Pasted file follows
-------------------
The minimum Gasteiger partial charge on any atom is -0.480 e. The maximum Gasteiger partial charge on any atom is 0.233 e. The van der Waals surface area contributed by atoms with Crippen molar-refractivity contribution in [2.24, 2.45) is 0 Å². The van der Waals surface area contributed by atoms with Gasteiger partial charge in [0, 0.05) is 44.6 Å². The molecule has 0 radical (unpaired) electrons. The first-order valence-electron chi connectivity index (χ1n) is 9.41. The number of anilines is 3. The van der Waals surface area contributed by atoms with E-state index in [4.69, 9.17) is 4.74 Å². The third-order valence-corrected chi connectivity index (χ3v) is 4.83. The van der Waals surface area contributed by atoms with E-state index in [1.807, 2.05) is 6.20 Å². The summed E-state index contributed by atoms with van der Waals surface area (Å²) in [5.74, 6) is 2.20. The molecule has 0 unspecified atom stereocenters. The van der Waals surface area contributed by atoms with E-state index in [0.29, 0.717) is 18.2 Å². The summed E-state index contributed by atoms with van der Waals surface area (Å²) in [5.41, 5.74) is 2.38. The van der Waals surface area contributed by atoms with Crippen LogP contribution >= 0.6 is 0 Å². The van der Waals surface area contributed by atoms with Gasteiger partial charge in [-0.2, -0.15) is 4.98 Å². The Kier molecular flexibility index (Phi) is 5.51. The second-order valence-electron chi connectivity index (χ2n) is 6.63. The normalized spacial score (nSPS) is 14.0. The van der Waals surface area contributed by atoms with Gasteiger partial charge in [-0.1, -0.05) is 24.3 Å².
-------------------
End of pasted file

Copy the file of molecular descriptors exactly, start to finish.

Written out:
The minimum Gasteiger partial charge on any atom is -0.480 e. The maximum Gasteiger partial charge on any atom is 0.233 e. The van der Waals surface area contributed by atoms with Crippen molar-refractivity contribution in [2.24, 2.45) is 0 Å². The van der Waals surface area contributed by atoms with Gasteiger partial charge in [0, 0.05) is 44.6 Å². The molecule has 0 radical (unpaired) electrons. The first-order valence-electron chi connectivity index (χ1n) is 9.41. The number of anilines is 3. The van der Waals surface area contributed by atoms with E-state index in [4.69, 9.17) is 4.74 Å². The third-order valence-corrected chi connectivity index (χ3v) is 4.83. The van der Waals surface area contributed by atoms with E-state index in [1.807, 2.05) is 6.20 Å². The summed E-state index contributed by atoms with van der Waals surface area (Å²) in [5.74, 6) is 2.20. The molecule has 0 unspecified atom stereocenters. The van der Waals surface area contributed by atoms with E-state index in [0.29, 0.717) is 18.2 Å². The summed E-state index contributed by atoms with van der Waals surface area (Å²) in [5.41, 5.74) is 2.38. The van der Waals surface area contributed by atoms with Crippen LogP contribution >= 0.6 is 0 Å². The van der Waals surface area contributed by atoms with Gasteiger partial charge in [-0.2, -0.15) is 4.98 Å². The Kier molecular flexibility index (Phi) is 5.51. The second-order valence-electron chi connectivity index (χ2n) is 6.63. The normalized spacial score (nSPS) is 14.0. The van der Waals surface area contributed by atoms with Gasteiger partial charge in [-0.1, -0.05) is 24.3 Å².